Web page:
Wearable payments are a slowly growing trend. Fitbit, the maker of wearable exercise monitors, wants to become an indispensable part of your lifestyle. Toward that end, it announced on May 18 the purchase of a wearables payment platform from Coin, a maker of smartcards.
The deal gives Fitbit the potential to sell devices that can count the number of miles you run and also allow you to purchase a new pair of running shoes through a contactless transaction.
Coin is a 4-year-old Silicon Valley startup that sells smartcards allowing consumers to make contactless payments using Near Field Communication (NFC) technology. It sold out its latest payment card, Coin 2.0, and will no longer offer smart-payment products.
Fitbit said that it doesn't expect the acquisition to result in new devices this year. However, the new technology should greatly accelerate Fitbit's efforts to embed contactless payment services into its wearable fitness devices.
Apple Watch already offers wearable payments, although sales of the device have been underwhelming to date.
According to a 2015 survey from Mercator Advisory Group, 53 percent of consumers who have purchased or plan to buy a wearable device consider payments to be an important service. That represents a 3-percentage-point increase from 2014 survey results.
In a press release, Fitbit CEO James Park indicated his intention to convince consumers that owning one of the company's devices was indispensable to their lifestyles, and that including payment technology in Fitbit products would further the company's strategy.
The acquisition represents a big bet on NFC technology, which is a set of communications protocols designed to establish a link between devices that are within about two inches of each other.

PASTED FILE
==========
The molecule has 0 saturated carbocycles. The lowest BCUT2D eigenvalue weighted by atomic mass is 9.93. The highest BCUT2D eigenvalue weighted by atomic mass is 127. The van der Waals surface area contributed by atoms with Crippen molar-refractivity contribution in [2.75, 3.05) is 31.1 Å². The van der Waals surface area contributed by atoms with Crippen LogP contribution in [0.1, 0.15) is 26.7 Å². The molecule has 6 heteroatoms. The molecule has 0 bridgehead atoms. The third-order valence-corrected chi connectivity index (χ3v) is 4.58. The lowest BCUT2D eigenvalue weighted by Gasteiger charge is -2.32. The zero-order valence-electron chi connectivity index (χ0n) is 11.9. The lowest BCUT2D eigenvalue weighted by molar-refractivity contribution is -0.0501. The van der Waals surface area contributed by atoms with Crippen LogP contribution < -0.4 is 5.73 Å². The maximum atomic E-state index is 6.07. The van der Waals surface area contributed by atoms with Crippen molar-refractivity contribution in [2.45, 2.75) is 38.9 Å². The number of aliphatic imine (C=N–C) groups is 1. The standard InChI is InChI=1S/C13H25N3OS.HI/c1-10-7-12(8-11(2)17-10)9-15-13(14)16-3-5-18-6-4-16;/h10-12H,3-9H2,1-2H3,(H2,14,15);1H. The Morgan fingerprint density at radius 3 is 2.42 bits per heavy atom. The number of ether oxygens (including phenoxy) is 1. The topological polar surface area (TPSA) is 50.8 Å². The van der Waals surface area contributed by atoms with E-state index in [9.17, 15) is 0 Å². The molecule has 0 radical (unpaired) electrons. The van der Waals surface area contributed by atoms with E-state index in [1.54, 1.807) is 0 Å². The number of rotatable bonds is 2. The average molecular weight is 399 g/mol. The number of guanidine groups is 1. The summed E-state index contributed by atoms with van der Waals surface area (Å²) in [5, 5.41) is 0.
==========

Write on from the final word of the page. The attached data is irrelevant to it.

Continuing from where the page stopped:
NFC-enabled devices like contactless credit cards and NFC-enabled smartphones and smartwatches, can act as mobile wallets that permit contactless purchasing at locations with suitable sales terminals.
Apple has adopted NFC technology for its iPhone 6 and Apple Watch products. Google Wallet and other mobile payment providers have jumped onto the NFC bandwagon in the last 2 years.
But NFC technology is not without its hazards, and there are a few things you should know before you begin paying with a bracelet instead of dollars. Contactless systems with NFC technology address security concerns in several ways.
We at GET.com have listed the 4 most plausible NFC hazards:
Some criminals might be tempted to capture details of contactless transaction and steal private information. NFC thwarts this by its very short broadcast range and the use of encryption. A thief would have to stand over you and be able to decode your transaction in order to extract any value from the crime.
A person might try to corrupt or manipulate data transmitted from a smartphone to a reader. NFC devices can fight this mischief by using secure channels and by listening for, and preventing, data corruption attacks.
A sophisticated variant of data corruption, an interception attack occurs when a criminal's device sandwiches itself between your payment app and the transaction reader. This can be prevented by permitting only one-way communication, a configuration called active-passive pairing.
By using a PIN or password, you can make it much harder for someone to benefit from stealing your payment device. Some devices lock up after a series of invalid password attempts.
Payments made using contactless payment apps and devices are normally funded by linked debit cards, credit cards, gift cards and prepaid accounts. Most of these apps do not offer rewards like those available from credit cards, and using them can void any credit card rewards you should have earned on the transaction.
Luckily a few of them, including Apple Pay, do let you earn credit card rewards as you would normally.
Looking to save more with a rewards credit card? It pays to shop around using a credit card website like GET.com.